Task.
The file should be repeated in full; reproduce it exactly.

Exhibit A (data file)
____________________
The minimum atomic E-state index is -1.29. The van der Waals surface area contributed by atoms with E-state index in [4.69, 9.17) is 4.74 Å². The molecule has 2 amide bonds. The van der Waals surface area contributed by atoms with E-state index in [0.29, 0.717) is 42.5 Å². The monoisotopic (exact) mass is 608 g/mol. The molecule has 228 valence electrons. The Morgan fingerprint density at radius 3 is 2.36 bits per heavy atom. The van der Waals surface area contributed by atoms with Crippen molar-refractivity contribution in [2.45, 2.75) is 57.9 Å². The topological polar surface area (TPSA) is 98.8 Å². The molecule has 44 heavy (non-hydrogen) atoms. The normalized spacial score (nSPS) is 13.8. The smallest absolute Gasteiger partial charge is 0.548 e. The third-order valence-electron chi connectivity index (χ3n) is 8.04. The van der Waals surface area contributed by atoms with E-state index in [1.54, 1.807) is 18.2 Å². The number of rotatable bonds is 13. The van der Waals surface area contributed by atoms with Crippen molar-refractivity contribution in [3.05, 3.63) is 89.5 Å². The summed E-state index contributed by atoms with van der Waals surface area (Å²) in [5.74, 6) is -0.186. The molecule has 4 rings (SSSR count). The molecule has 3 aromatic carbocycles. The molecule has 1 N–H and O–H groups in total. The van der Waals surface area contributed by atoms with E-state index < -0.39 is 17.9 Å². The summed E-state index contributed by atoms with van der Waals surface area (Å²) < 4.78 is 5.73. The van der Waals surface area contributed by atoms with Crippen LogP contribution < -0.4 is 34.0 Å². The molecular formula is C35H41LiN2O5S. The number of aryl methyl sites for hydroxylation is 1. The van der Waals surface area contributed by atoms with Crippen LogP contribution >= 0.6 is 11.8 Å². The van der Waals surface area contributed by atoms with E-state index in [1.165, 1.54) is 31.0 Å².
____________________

The minimum atomic E-state index is -1.29. The van der Waals surface area contributed by atoms with E-state index in [4.69, 9.17) is 4.74 Å². The molecule has 2 amide bonds. The van der Waals surface area contributed by atoms with E-state index in [0.29, 0.717) is 42.5 Å². The monoisotopic (exact) mass is 608 g/mol. The molecule has 228 valence electrons. The Morgan fingerprint density at radius 3 is 2.36 bits per heavy atom. The van der Waals surface area contributed by atoms with Crippen molar-refractivity contribution in [2.45, 2.75) is 57.9 Å². The topological polar surface area (TPSA) is 98.8 Å². The molecule has 44 heavy (non-hydrogen) atoms. The normalized spacial score (nSPS) is 13.8. The smallest absolute Gasteiger partial charge is 0.548 e. The third-order valence-electron chi connectivity index (χ3n) is 8.04. The van der Waals surface area contributed by atoms with E-state index in [1.54, 1.807) is 18.2 Å². The number of rotatable bonds is 13. The van der Waals surface area contributed by atoms with Crippen molar-refractivity contribution in [3.05, 3.63) is 89.5 Å². The summed E-state index contributed by atoms with van der Waals surface area (Å²) in [5.74, 6) is -0.186. The molecule has 4 rings (SSSR count). The molecule has 3 aromatic carbocycles. The molecule has 1 N–H and O–H groups in total. The van der Waals surface area contributed by atoms with E-state index < -0.39 is 17.9 Å². The summed E-state index contributed by atoms with van der Waals surface area (Å²) < 4.78 is 5.73. The van der Waals surface area contributed by atoms with Crippen LogP contribution < -0.4 is 34.0 Å². The molecular formula is C35H41LiN2O5S. The number of aryl methyl sites for hydroxylation is 1. The van der Waals surface area contributed by atoms with Crippen LogP contribution >= 0.6 is 11.8 Å². The van der Waals surface area contributed by atoms with E-state index in [1.165, 1.54) is 31.0 Å².